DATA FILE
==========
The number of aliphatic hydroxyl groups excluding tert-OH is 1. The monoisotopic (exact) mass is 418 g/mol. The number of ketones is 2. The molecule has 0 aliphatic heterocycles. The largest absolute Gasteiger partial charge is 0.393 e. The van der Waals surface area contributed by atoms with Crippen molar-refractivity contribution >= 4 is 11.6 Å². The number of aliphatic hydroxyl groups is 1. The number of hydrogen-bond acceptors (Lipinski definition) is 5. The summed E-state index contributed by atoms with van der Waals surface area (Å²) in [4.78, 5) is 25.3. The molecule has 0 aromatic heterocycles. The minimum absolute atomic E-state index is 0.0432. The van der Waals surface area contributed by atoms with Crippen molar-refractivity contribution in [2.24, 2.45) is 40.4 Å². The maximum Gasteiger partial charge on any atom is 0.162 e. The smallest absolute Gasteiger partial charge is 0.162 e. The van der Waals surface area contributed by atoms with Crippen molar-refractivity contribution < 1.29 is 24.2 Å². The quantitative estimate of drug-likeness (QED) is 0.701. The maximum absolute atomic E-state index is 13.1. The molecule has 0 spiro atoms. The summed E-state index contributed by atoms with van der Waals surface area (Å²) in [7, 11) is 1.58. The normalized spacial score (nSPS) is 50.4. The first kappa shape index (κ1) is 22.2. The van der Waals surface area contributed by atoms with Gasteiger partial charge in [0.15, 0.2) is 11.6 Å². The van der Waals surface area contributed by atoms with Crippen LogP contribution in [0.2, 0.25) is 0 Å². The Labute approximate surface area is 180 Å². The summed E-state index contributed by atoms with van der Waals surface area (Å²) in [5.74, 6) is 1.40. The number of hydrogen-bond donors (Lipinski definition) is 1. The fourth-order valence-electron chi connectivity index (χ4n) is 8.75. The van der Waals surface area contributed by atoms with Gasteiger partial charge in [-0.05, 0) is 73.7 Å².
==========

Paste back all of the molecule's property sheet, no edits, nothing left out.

The number of aliphatic hydroxyl groups excluding tert-OH is 1. The monoisotopic (exact) mass is 418 g/mol. The number of ketones is 2. The molecule has 0 aliphatic heterocycles. The largest absolute Gasteiger partial charge is 0.393 e. The van der Waals surface area contributed by atoms with Crippen molar-refractivity contribution >= 4 is 11.6 Å². The number of aliphatic hydroxyl groups is 1. The number of hydrogen-bond acceptors (Lipinski definition) is 5. The summed E-state index contributed by atoms with van der Waals surface area (Å²) in [4.78, 5) is 25.3. The molecule has 0 aromatic heterocycles. The minimum absolute atomic E-state index is 0.0432. The van der Waals surface area contributed by atoms with Crippen molar-refractivity contribution in [2.24, 2.45) is 40.4 Å². The maximum Gasteiger partial charge on any atom is 0.162 e. The smallest absolute Gasteiger partial charge is 0.162 e. The van der Waals surface area contributed by atoms with Crippen molar-refractivity contribution < 1.29 is 24.2 Å². The quantitative estimate of drug-likeness (QED) is 0.701. The maximum absolute atomic E-state index is 13.1. The molecule has 0 spiro atoms. The summed E-state index contributed by atoms with van der Waals surface area (Å²) in [7, 11) is 1.58. The normalized spacial score (nSPS) is 50.4. The first kappa shape index (κ1) is 22.2. The van der Waals surface area contributed by atoms with Gasteiger partial charge in [0.15, 0.2) is 11.6 Å². The van der Waals surface area contributed by atoms with Crippen LogP contribution in [0.2, 0.25) is 0 Å². The Labute approximate surface area is 180 Å². The summed E-state index contributed by atoms with van der Waals surface area (Å²) in [5.74, 6) is 1.40. The number of hydrogen-bond donors (Lipinski definition) is 1. The fourth-order valence-electron chi connectivity index (χ4n) is 8.75. The van der Waals surface area contributed by atoms with Gasteiger partial charge in [-0.05, 0) is 73.7 Å².